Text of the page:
Sprouts Recalled for Potential Salmonella Contamination
A Florida-based company is recalling 433 cases of alfalfa sprouts because they may be contaminated with Salmonella bacteria.
Leasa Industries Co. of Miami, FL issued the voluntary recall
Wednesday after testing by a buyer revealed the presence of Salmonella on the company’s Living Alfalfa Sprouts.
The product subject to recall is sold in 6 oz. plastic containers bearing the label “LEASA Living Alfalfa Sprouts.” Packaging bears a UPC code of 75465-55912, located on the side of the label that wraps around the container. It is also marked with an expiration date of 7/2/12, located on the side of the plastic container itself.
The company’s alfalfa sprouts are sold to retailers and to food distributors, but the recall notice does not specify where the affected sprouts were distributed.
The company’s website says that “major clients include Publix Supermarkets, Winn-Dixie Stores, Wal-Mart Supercenters, Sedanos Supermarkets [and] Sysco Food Service,” although the recall notice did not say which if any of these companies may be carrying the recalled product.
Senate Passes Farm Bill
Legislation includes study on food recall insurance for farmers
In a rare show of bipartisanship, the Senate passed the farm bill on Thursday by a vote of 64 to 35. The bill, which sets the nation’s agriculture and nutrition policy for the next five years, would end direct payments for commodity crop farmers, but ramp up subsidized crop insurance to save nearly $24 billion over 10 years.
During three days of debate over dozens of amendments, the Senate touched on food safety a few times.
As Food Safety News reported Wednesday, Sens. John McCain (R-AZ) and John Kerry (D-MA) succeeded in repealing a 2008 farm bill provision that mandated a catfish inspection program at the U.S. Department of Agriculture — even though the U.S. Food and Drug Administration regulates seafood. Echoing concerns raised by the Government Accountability Office, Kerry and McCain argued that the program was duplicative, wasteful, and was not likely to yield a food safety benefit.
Due to opposition from livestock groups, the Senate did not consider a controversial proposal by Sen. Dianne Feinstein (D-CA) that would have mandated federal welfare standards for egg-laying hens.
“While I am disappointed that my amendment establishing a national standard for the humane treatment of egg-laying hens was not considered, I remain committed to this issue and will look for other opportunities to advance that legislation,” said the senator, after the farm bill passed Thursday.
But Feinstein did succeed on an amendment directing USDA to conduct a study on the feasibility of crop insurance to cover losses for producers affected by, but not responsible for, food safety recalls.
Carrot Juice Recalled for Botulism Risk
Los Angeles-based juice company Health Choice Island Blends, Inc. is recalling all sizes of its Liquid Gold Carrot Juice because they have the potential to be contaminated with Clostridium botulinum.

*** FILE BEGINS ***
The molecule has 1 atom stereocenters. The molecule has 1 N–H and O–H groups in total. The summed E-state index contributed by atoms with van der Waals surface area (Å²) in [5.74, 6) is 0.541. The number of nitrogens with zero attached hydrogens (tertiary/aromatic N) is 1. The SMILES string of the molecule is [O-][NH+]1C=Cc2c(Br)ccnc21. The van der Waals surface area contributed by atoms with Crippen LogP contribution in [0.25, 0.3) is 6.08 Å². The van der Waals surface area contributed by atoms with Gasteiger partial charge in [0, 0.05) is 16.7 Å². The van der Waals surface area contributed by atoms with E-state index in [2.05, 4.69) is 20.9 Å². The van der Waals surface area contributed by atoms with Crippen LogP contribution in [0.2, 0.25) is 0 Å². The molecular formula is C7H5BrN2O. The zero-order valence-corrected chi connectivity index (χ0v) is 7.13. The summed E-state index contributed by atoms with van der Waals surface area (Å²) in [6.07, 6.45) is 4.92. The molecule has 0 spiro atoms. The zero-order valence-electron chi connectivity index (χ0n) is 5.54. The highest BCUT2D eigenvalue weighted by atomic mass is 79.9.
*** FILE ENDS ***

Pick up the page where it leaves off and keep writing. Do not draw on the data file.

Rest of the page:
The juice was distributed in four container sizes – 128 oz., 64 oz., 32 oz. and 16 oz – in California and sold to wholesale produce companies.
The product comes in plastic see-through containers in gallon, half-gallon and quart sizes. It bears a white label with the name “Liquid Gold” and a picture of carrots and a glass of carrot juice, and UPC code 7 63213 00130.
No illnesses have been linked to the consumption of this product to date.
Anyone who purchased the affected product is urged to return it to the place of purchase or discard it.
Eggs Recalled in Germany for Dioxin Contamination
More than 250,000 eggs are being recalled in the Lower Saxony area of Germany after testing found excessive levels of dioxin. Contaminated feed may be the source of the chemical.
- Manufacturer: 0-0356091-DE
- Expiration date: 14/06/2012
- Stamp number: 0-0356091-EN
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Euphoria Fancy Food Inc. Recalling Uneviscerated Fish
Euphoria Fancy Food Inc. of New York is recalling dried bream that was uneviscerated. Uneviscerated fish may be contaminated with Clostridium botulinum spores, which can cause a serious and sometimes fatal foodborne illness.
- Dried bream
- Un-coded, 7.5-ounce vacuum packed plastic bag
- Sold nationwide
- UPC number is 7 930042 250954
- Product of Russia
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Dole Recalls Thousand Cases of Bagged Salads for Listeria
Due to possible Listeria risk, Dole Fresh Vegetables is voluntarily recalling 1,077 cases of bagged salads, most of which are likely not on shelves any longer.
The products being recalled are Kroger Fresh Selections Greener Supreme coded N158 211B 1613 KR04 with Use-by date of June 19 and UPC 11110 91039, Kroger Fresh Selections Leafy Romaine coded N158 111B KR11 with Use-by date of June 19 and UPC 11110 91046 and Wal Mart Marketside Leafy Romaine coded N158111B with Use-by date of June 19 and UPC code 81131 02781.